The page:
French himself did make a quip about French fries. However, the remark was not made at his execution, but days prior, when French discussed his upcoming execution with reporter Bob Gregory. Gregory attended the execution and corroborated that French's real last words were, 'Everything's already been said.' Days prior, however, Gregory had met with French for an interview in the office of the warden of the Oklahoma State Penitentiary. During the interview, Gregory reported that the following exchange took place:
[S]haking hands as French prepared to return to death row, he leaned over to say: 'If I were covering my execution, do you know what I'd say in the newspaper headline?'
'French Fries.' See ya.'
The execution of James French was the last execution by electric chair in the United States before Furman v. Georgia. Overall, it was the third to last nationwide, only being succeeded by that of Aaron Mitchell in California's gas chamber on April 12, 1967, and Luis Monge in Colorado's gas chamber on June 2, 1967. After the moratorium on capital punishment was lifted, Gary Gilmore became the first person to be executed nationwide when he volunteered for death by firing squad in Utah on January 17, 1977. Two years later, the first post-Furman electrocution occurred when John Spenkelink was executed in Florida on May 25, 1979.
- ^ abcdefFarley, Tim (9 September 1990). 'Last Man Executed in State Asked for Death'. The Daily Oklahoman.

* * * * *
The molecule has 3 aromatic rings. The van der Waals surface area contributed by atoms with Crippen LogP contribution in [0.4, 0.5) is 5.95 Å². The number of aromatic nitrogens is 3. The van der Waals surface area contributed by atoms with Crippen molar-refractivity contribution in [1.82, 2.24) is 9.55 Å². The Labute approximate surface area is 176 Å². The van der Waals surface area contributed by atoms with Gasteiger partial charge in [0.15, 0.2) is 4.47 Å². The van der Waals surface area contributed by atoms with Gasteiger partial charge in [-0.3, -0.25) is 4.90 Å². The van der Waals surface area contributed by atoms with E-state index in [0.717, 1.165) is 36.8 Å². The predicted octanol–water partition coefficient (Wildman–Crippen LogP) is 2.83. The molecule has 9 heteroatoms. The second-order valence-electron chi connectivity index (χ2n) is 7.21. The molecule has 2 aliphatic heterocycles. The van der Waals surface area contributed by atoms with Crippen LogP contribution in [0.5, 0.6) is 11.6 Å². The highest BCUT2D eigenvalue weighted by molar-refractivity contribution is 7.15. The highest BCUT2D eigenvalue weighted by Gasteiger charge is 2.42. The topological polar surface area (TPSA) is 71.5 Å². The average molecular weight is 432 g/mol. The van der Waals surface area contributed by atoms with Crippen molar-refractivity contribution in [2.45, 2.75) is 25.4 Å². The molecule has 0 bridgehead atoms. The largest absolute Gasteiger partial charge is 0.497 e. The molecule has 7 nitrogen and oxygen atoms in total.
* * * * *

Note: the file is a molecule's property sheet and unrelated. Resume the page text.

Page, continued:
- ^ abcWhite, Welsh S. (15 July 1991). The Death Penalty in the Nineties: An Examination of the Modern System of Capital Punishment. University of Michigan Press. pp. 178–179. ISBN978-0472064618. Retrieved 25 July 2019.
- ^van Wormer, Katherine (12/8/1995). Execution-inspired murder a form of suicide? Journal of Offender Rehabilitation Volume: 22 Issue: 3/4
- ^White, Welsh S. (1991). The Death Penalty in the Nineties: An Examination of the Modern System of Capital Punishment. University of Michigan Press. p. 178. ISBN0472064614. Archived from the original on 2015-03-18.
- ^'Execution Statistics'. State of Oklahoma Department of Corrections. Retrieved 28 August 2019.
- ^Duncan, Bill (30 May 1963). 'Gov. Bellmon Rules Richard Dare Must Go to Electric Chair'. The Daily Oklahoman. Retrieved 28 August 2019.
- ^'Cocky Slayer Gets Wish: Execution', AP report in Wilmington (DE) News-Journal, August 11, 1966, p. 1
- ^Tibballs, Geoff (2004). The Mammoth Book of Zingers, Quips, and One-Liners. Carroll & Graf. ISBN978-0-7867-1407-0
- ^'Gets His Wish, Dies In Chair', Cincinnati Enquirer, August 11, 1968, p. 1
- ^Gregory, Bob (1976). 'They Died for Their Sins'. Originally published in Oklahoma Monthly Magazine. This Land Press. Retrieved 28 August 2019.
- French v. State, 1966 OK CR 84 416 P.2d 171.